SM Virology

Review Article

Fungal Viruses: Promising Fundamental Research and Biological Control Agents of Fungi

Shuangchao Wang1,2, Marc Ongena2, Dewen Qiu1 and Lihua Guo1*

Abstract

Fungal viruses (mycoviruses) exist in all major groups of fungi. The primary focus of this review is viruses of filamentous fungi, especially plant pathogens, with emphasis on the molecular characterization of fungus-virus interactions. There are two main hypotheses about the origin of mycoviruses isolated from plant pathogenic fungi. The origin of these mycoviruses may be ancient but they may also have evolved from plant viruses. Many characterized mycoviruses are in unencapsidated dsRNA forms without any coat protein in fungi. Mycoviruses are efficiently spread in two ways, vertically by spore formation and horizontally via hyphal fusion. Replication cycle of RNA mycoviruses doesn’t have the extracellular route of infection under natural conditions. Typically, fungal infections cause no obvious phenotypic alterations. Although the interaction of mycoviruses and their host is largely limited, those aspects including the transcriptional profiling and RNA silencing are of help to understand the co-existence mechanism of virus and fungi. Mycoviruses are potential agents of biological control of important plant pathogenic fungi.

Introduction

Viruses that selectively infect fungi are named mycoviruses. Mycoviruses, which were discovered late, haven’t got the same attention as plant and animal viruses probably because most mycoviruses cause symptomless infections. The first report on mycovirus was published in 1962 [1] but to date, they have been isolated from all major taxonomic groups of fungi. Mycoviruses are mainly discovered by nucleic acids isolation and sequencing and characterized by comparisons between mycovirus-infected and free fungal strains. The origins of mycoviruses remain uncertain and some hypotheses are proposed. Our knowledge of mycoviruses is slowly but steadily accumulating.

Mycoviruses have various genome types, including double-strand RNA (dsRNA), single strand RNA (ssRNA), single strand DNA (ssDNA). In the 7th International Committee for Taxonomy of Viruses (ICTV) report, only two ssRNA mycoviruses were reported. By far over a third of identified mycoviruses are characterized by ssRNA genome type. Many previously characterized dsRNA mycoviruses are supposed to be ssRNA mycoviruses at present. Generally, it’s accepted that dsRNA extracted from hypha is the replicative intermediate or replicative form of an ssRNA virus. According to the 9th report of the ICTV on virus taxonomy lists, mycoviruses are currently classified into seven dsRNA families, six ssRNA families and circular ssDNA (unclassified). Mycoviruses are being discovered at an increasing rate but many of them still remain unclassified.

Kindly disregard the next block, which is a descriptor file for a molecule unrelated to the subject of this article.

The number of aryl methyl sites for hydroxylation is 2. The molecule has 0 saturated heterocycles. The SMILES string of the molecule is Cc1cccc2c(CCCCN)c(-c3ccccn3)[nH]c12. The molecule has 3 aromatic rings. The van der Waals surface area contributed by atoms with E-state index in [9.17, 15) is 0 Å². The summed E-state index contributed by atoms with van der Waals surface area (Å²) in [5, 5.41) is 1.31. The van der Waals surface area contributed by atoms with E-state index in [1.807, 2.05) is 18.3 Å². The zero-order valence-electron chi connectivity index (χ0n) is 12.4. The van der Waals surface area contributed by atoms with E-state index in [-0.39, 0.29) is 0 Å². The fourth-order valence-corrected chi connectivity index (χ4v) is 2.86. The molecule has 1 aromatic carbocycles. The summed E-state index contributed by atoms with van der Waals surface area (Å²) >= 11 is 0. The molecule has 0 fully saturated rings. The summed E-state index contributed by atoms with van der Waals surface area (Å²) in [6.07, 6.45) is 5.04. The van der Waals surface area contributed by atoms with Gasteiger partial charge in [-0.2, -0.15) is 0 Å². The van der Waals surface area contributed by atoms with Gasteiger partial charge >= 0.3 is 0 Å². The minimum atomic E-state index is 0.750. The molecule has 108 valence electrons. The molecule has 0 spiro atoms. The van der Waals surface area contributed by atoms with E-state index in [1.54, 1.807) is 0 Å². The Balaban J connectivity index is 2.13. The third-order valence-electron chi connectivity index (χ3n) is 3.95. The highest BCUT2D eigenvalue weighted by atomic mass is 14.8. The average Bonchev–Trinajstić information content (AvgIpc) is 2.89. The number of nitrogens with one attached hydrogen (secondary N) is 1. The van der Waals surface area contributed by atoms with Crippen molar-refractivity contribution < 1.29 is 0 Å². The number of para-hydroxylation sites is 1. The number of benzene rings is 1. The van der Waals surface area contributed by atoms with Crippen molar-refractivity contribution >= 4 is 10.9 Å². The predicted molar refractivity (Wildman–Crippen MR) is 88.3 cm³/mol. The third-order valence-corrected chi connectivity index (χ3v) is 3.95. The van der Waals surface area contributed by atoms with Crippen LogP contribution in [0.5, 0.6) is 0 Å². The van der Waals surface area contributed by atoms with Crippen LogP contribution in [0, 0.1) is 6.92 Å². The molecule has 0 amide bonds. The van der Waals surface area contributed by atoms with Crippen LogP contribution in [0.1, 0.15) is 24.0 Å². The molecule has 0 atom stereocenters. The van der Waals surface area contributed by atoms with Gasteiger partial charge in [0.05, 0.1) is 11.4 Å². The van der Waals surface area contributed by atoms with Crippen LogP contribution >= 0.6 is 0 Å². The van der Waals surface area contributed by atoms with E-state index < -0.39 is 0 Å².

Isometric particles are observed for most mycoviruses that encode coat proteins. However, many mycoviruses are naked viruses with an absence of particle morphologies. Since RNA mycoviruses don’t have an extracellular route of infection, the efficiency of their transmission was limited by vegetative incompatibility. Although many efforts are put on the screening and sequencing of novel mycoviruses, increasing researchers have begun to attempt to illuminate the interactions between mycoviruses and fungi in recent years. In this paper, we emphatically review the interactions between mycoviruses and host fungi. Some potential competing mechanism in the co-existence of fungi and viruses has been illustrated. Currently, most mycovirus research papers are concerned with cultivated mushrooms, yeasts and plant pathogenic fungi that are economically important. To our knowledge, some hypo virulent mycoviruses have been used as a tool to combat plant pathogenic fungal diseases. Even there are still some limitations; mycovirus therapy definitely, represents a promising direction for biological control of fungal diseases.

Mycoviruses Evolution

The origins of mycovirus have always been different, since there is no single argument. Virologists have advanced two hypotheses to deduce origins of mycoviruses. The first hypothesis is that mycoviruses are of ancient origin and coevolved together with their fungal hosts. This hypothesis is based on the proposal that RNA mycoviruses don’t have any extracellular transmission routes. Individual mycoviruses are generally limited to a single host species and it’s difficult to transmit mycoviruses among different fungal species. Mycoviruses and their hosts have developed a coevolutionary relationship over a long period. Another evidence is that some mitochondrial mycoviruses have been proved to use host mitochondrial genetic translation codes in Chalara elegans [2]. In these cases, such as the killer systems in yeast, mycoviruses are beneficial to the host, acting as extra-chromosomal [3]. As we know that most characterized mycoviruses cause symptomless phenotype, which may be the results of a long period of natural selection. Consequently, the vast majority of mycoviruses are at least not harmful and possibly beneficial for their fungal hosts.